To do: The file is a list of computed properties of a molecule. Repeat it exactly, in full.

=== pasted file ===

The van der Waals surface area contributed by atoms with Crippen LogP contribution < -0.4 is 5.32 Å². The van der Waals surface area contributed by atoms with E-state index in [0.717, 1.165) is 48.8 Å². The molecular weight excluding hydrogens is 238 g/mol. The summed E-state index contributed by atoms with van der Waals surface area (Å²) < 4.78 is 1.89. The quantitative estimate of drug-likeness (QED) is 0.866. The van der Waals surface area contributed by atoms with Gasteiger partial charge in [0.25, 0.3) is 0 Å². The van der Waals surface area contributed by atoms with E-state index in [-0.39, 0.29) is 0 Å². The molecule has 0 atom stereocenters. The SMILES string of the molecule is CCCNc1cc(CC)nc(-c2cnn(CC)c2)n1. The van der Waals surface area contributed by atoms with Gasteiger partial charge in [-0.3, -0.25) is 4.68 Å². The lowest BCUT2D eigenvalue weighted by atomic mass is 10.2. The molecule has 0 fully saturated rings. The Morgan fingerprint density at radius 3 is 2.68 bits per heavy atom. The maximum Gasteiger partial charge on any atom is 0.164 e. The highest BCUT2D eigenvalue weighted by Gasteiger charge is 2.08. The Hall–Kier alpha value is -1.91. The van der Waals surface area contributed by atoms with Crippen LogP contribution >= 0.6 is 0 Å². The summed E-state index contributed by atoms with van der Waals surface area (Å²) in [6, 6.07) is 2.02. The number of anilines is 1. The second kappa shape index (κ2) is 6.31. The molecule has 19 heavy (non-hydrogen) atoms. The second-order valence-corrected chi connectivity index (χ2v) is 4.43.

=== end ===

The van der Waals surface area contributed by atoms with Crippen LogP contribution < -0.4 is 5.32 Å². The van der Waals surface area contributed by atoms with E-state index in [0.717, 1.165) is 48.8 Å². The molecular weight excluding hydrogens is 238 g/mol. The summed E-state index contributed by atoms with van der Waals surface area (Å²) < 4.78 is 1.89. The quantitative estimate of drug-likeness (QED) is 0.866. The van der Waals surface area contributed by atoms with Gasteiger partial charge in [0.25, 0.3) is 0 Å². The van der Waals surface area contributed by atoms with E-state index in [-0.39, 0.29) is 0 Å². The molecule has 0 atom stereocenters. The SMILES string of the molecule is CCCNc1cc(CC)nc(-c2cnn(CC)c2)n1. The van der Waals surface area contributed by atoms with Gasteiger partial charge in [-0.3, -0.25) is 4.68 Å². The lowest BCUT2D eigenvalue weighted by atomic mass is 10.2. The molecule has 0 fully saturated rings. The Morgan fingerprint density at radius 3 is 2.68 bits per heavy atom. The maximum Gasteiger partial charge on any atom is 0.164 e. The highest BCUT2D eigenvalue weighted by Gasteiger charge is 2.08. The Hall–Kier alpha value is -1.91. The van der Waals surface area contributed by atoms with Crippen LogP contribution >= 0.6 is 0 Å². The summed E-state index contributed by atoms with van der Waals surface area (Å²) in [6, 6.07) is 2.02. The number of anilines is 1. The second kappa shape index (κ2) is 6.31. The molecule has 19 heavy (non-hydrogen) atoms. The second-order valence-corrected chi connectivity index (χ2v) is 4.43.